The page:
Is the house haunted, or is it the family? Are events caused by the adolescent maid? Could it be the doctor? Might it all be a sheer coincidence of events and bad luck?
Sarah Waters’ “The Little Stranger” won the Bath Literature Festival prize in 2009. Though no fan of this literary festival (scroll down to the last but one paragraph of this post), I picked up Sarah Waters’ “The Little Stranger” because it promised to produce goose pimples. Though the author is better known for her Victorian lesbian and gay fiction, “The Little Stranger” deviates from her usual themes and is a gothic novel.
The book starts innocently enough, with a description of an Empire Day fête in 1919. All the people of the district have flocked to the manor house owned by the Ayres family. Among them are the narrator and his mother.
His mother used to work as a nanny at Hundreds Hall. So after the fête, when she wants to gossip with former colleagues, young Faraday is allowed into the manor house. He commits a small act of vandalism. It symbolises his wish to be part of the upper classes and possess a manor house.
Nearly twelve years later, Faraday works as a doctor in the same area. His parents sacrificed a lot to enable him to become a doctor. Yet he was unable to diagnose what ailed his mother. Both his parents are dead now.
Faraday is slightly bitter and jealous of his partner Graham, who comes from a well-to-do family. Among Graham’s patients are the upper-class family still living at the manor house.
Tragedy has struck this family. The eldest child died years ago. The Colonel has died too. His widow remains at the manor house with her two children. Roderick is crippled by a wartime accident. His sister Caroline is a plain spinster.
The family no longer have enough money to maintain the house and grounds, improve the land and farms, to hire staff. Most of the house is locked up and nature is taking over. Instead of being out-going, tragedy and lack of money have caused the family to turn into itself. Faraday meets them when the only remaining live-in servant falls ill.
This is young Betty. She tells Faraday there is something wrong with the house. He treats her premonitions as fancies. He is an educated man, a man of science. When tragedy hits again, events gather strength, the menacing becomes life-threatening, he discusses the case with his fellow doctors. All come with rational explanations and only one mentions a theory which might explain what is going on in the house. But if this theory is true, who causes the events?
Right till the very last page, when the list of casualties seems exhausted but even new inhabitants of the village react to the house like Betty when she started working there, Faraday still wonders. Can everything be explained by logic and science? Or is there really something supernatural, something evil? Was it the house? Or was it the family? Or perhaps something else?
This should make it clear to you, that Sarah Waters’ “The Little Stranger” is a page-turner. The gothic elements contrast sharply with ordinary village life, the gossip, the changing seasons. This contrast between the supernatural and natural life heightens the tension. Especially, when “it grows in strength”.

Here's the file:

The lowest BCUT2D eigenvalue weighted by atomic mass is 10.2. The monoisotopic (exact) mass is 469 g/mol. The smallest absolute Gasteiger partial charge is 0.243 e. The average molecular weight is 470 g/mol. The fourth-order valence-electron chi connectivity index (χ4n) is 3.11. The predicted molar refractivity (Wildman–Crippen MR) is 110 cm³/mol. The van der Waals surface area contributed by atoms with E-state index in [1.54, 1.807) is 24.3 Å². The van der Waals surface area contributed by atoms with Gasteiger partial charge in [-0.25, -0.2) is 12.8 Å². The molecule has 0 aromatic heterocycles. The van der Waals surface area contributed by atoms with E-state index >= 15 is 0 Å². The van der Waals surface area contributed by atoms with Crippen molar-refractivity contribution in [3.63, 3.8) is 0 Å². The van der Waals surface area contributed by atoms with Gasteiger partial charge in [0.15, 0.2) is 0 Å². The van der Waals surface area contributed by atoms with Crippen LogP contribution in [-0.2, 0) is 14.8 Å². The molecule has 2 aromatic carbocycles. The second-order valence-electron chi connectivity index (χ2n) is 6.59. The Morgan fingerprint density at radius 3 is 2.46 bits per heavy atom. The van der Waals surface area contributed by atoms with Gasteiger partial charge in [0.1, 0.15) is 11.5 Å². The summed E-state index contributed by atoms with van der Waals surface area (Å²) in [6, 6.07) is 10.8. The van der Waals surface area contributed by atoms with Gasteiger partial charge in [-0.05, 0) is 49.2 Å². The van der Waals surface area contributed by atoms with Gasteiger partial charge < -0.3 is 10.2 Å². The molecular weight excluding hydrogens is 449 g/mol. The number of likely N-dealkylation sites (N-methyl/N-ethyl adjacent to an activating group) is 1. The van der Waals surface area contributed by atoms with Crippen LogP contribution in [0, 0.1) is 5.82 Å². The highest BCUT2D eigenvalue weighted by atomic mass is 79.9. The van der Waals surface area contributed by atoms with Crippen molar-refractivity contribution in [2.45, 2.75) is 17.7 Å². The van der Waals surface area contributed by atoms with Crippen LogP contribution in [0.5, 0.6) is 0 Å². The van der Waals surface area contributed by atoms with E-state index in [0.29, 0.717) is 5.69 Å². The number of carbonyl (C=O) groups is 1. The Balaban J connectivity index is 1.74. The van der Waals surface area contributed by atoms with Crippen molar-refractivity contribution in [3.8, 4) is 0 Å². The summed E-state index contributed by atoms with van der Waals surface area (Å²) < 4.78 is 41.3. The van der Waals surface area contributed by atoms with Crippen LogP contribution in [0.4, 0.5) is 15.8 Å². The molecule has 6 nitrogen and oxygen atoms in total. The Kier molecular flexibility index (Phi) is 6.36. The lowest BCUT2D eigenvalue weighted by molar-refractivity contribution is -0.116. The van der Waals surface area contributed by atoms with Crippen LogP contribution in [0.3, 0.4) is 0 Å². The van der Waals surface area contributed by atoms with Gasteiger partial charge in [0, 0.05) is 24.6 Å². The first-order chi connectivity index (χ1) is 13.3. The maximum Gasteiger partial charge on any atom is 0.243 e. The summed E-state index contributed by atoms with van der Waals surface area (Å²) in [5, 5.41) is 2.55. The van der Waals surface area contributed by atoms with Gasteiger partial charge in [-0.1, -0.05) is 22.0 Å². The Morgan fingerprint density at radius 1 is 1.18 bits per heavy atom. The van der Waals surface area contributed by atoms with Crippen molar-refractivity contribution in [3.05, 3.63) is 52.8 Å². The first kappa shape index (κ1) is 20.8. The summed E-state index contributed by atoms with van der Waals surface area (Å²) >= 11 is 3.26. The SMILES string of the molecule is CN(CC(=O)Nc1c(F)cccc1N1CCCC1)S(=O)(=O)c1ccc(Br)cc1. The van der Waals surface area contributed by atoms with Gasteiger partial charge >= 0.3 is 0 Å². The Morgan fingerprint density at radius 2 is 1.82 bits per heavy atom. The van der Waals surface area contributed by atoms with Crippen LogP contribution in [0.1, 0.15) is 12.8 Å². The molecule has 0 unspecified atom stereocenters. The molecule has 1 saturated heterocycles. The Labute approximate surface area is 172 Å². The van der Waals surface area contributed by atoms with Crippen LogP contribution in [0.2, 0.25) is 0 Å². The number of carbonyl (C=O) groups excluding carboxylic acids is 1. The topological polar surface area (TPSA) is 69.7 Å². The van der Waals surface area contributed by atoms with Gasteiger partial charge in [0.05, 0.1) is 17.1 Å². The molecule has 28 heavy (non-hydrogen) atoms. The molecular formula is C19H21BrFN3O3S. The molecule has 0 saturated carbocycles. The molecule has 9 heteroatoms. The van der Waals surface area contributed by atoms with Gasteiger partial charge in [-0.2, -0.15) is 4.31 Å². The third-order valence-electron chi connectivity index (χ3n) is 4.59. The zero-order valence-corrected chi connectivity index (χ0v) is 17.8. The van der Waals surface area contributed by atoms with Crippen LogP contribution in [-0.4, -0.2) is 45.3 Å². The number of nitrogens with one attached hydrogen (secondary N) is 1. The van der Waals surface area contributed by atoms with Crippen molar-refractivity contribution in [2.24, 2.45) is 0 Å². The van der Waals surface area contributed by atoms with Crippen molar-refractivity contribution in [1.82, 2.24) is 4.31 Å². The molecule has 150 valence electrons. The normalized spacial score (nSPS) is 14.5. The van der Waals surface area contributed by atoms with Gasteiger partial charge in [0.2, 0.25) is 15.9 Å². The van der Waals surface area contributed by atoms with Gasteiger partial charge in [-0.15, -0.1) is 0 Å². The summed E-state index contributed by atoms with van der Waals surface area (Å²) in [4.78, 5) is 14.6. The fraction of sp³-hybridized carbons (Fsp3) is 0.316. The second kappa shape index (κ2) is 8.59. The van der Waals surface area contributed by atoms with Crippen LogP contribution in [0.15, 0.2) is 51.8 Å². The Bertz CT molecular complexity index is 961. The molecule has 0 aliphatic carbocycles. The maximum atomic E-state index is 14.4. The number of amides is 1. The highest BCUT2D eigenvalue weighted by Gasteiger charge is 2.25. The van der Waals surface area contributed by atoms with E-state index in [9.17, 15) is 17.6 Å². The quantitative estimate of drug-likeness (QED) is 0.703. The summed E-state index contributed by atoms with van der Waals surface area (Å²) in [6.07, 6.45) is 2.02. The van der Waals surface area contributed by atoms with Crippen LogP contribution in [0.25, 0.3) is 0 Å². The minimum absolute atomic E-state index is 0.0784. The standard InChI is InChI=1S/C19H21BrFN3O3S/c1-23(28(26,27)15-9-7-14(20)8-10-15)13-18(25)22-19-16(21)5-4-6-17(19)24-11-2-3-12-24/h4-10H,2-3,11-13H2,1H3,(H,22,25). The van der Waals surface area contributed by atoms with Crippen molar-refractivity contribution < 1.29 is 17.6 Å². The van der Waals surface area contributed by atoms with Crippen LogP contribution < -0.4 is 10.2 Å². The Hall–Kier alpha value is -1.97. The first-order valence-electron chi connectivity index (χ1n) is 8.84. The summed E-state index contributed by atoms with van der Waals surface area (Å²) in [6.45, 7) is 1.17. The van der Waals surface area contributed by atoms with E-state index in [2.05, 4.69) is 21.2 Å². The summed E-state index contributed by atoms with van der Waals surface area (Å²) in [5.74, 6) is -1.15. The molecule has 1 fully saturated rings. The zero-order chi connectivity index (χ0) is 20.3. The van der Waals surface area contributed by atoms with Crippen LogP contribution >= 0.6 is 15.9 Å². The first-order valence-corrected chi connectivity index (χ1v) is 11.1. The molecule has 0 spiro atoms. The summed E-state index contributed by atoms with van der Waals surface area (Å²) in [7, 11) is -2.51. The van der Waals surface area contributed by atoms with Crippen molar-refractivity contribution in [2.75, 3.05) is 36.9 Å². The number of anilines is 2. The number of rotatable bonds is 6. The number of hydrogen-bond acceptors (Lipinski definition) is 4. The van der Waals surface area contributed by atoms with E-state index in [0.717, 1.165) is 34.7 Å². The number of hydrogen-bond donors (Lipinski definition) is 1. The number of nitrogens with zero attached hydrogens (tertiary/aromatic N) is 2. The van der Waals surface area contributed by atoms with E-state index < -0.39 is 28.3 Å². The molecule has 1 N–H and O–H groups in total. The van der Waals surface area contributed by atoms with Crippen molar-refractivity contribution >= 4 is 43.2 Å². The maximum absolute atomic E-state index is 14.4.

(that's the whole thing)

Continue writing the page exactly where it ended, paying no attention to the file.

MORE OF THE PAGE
Faraday’s point of view gives the reader his doubts and interpretation. At times, he is exasperating. On the other hand: might he and his obsession with class, wealth, the manor house, have caused everything?
It is not just tension or supernatural events which Sarah Waters manages to bring to life in such a way they haunt the reader. She convincingly describes the decade after WWII.
Class distinction still exists and it shows in the manner Betty is treated by everybody. Like Faraday’s mother, she works as a servant at the hall. But it takes him till the very end of the book, to actually see her as an individual. In some scenes, the class system is brought out far more clearly. Caroline’s aunt and uncle baulk at the idea that she and Faraday might marry.
People having to come to terms with changes like the introduction of the National Health Service or the disappearance of a way of life, are an important theme of this novel. It’s either going with the tide – or going under. Though at the end of the novel, the manor house still stands mysteriously and menacing.
Some critics have compared this novel to Atwood’s “Alias Grace”. Both books indeed share a similar kind of tension and mystery, take place in the early 20th century, and touch upon upstairs-downstairs life. Both books were also awarded the Bath Literature Festival prize – before that became owned, sponsored, published and much pushed into the limelight by the UK Independent paper. (See “Did this novel really change the literary landscape?“)
Atwood’s novel “Alias Grace” was awarded the Bath Literature Prize in 1996. Her historic fiction is based on chilling, real events. But though both novels are really good reads, Sarah Water’s “The Little Stranger” will haunt you longer.
“Alias Grace”, Margaret Atwood, McClelland & Stewart, 1996. This novel won several literary prizes and is available as hardcover, pocket, audio, kindle.
“The Little Stranger”, Sarah Waters, 2009. This novel was shortlisted for the Man Booker prize and is available as hardcover, pocket, audio, kindle.